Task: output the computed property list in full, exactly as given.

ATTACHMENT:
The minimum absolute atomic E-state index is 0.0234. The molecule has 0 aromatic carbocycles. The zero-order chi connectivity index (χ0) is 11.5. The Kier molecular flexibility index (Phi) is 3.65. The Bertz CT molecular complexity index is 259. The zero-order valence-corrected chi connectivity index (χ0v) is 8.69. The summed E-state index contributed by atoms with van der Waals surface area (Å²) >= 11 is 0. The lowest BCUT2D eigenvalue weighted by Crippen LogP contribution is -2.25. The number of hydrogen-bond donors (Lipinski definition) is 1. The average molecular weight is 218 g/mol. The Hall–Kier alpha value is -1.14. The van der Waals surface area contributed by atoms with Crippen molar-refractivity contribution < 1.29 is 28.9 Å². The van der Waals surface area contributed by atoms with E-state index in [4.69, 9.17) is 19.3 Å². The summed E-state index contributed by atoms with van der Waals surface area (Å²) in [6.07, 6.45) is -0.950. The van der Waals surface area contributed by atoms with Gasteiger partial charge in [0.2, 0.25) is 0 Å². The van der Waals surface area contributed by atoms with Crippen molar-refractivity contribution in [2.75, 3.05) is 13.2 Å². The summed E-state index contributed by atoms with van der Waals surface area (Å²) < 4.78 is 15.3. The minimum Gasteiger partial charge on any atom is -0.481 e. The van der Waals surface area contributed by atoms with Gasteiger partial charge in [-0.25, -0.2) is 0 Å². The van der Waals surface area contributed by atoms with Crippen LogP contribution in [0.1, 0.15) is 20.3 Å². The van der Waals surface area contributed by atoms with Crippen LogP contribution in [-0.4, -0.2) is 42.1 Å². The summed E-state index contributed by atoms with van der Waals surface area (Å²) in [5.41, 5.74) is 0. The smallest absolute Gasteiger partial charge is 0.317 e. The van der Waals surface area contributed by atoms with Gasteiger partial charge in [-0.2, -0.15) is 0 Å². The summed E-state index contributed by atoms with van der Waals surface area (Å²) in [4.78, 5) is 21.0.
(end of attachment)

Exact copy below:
The minimum absolute atomic E-state index is 0.0234. The molecule has 0 aromatic carbocycles. The zero-order chi connectivity index (χ0) is 11.5. The Kier molecular flexibility index (Phi) is 3.65. The Bertz CT molecular complexity index is 259. The zero-order valence-corrected chi connectivity index (χ0v) is 8.69. The summed E-state index contributed by atoms with van der Waals surface area (Å²) >= 11 is 0. The lowest BCUT2D eigenvalue weighted by Crippen LogP contribution is -2.25. The number of hydrogen-bond donors (Lipinski definition) is 1. The average molecular weight is 218 g/mol. The Hall–Kier alpha value is -1.14. The van der Waals surface area contributed by atoms with Crippen molar-refractivity contribution < 1.29 is 28.9 Å². The van der Waals surface area contributed by atoms with E-state index in [4.69, 9.17) is 19.3 Å². The summed E-state index contributed by atoms with van der Waals surface area (Å²) in [6.07, 6.45) is -0.950. The van der Waals surface area contributed by atoms with Gasteiger partial charge in [0.2, 0.25) is 0 Å². The van der Waals surface area contributed by atoms with Crippen molar-refractivity contribution in [2.75, 3.05) is 13.2 Å². The summed E-state index contributed by atoms with van der Waals surface area (Å²) < 4.78 is 15.3. The minimum Gasteiger partial charge on any atom is -0.481 e. The van der Waals surface area contributed by atoms with Gasteiger partial charge in [-0.25, -0.2) is 0 Å². The van der Waals surface area contributed by atoms with Crippen LogP contribution in [0.1, 0.15) is 20.3 Å². The van der Waals surface area contributed by atoms with Crippen LogP contribution in [-0.4, -0.2) is 42.1 Å². The summed E-state index contributed by atoms with van der Waals surface area (Å²) in [5.41, 5.74) is 0. The smallest absolute Gasteiger partial charge is 0.317 e. The van der Waals surface area contributed by atoms with Gasteiger partial charge in [-0.2, -0.15) is 0 Å². The summed E-state index contributed by atoms with van der Waals surface area (Å²) in [4.78, 5) is 21.0.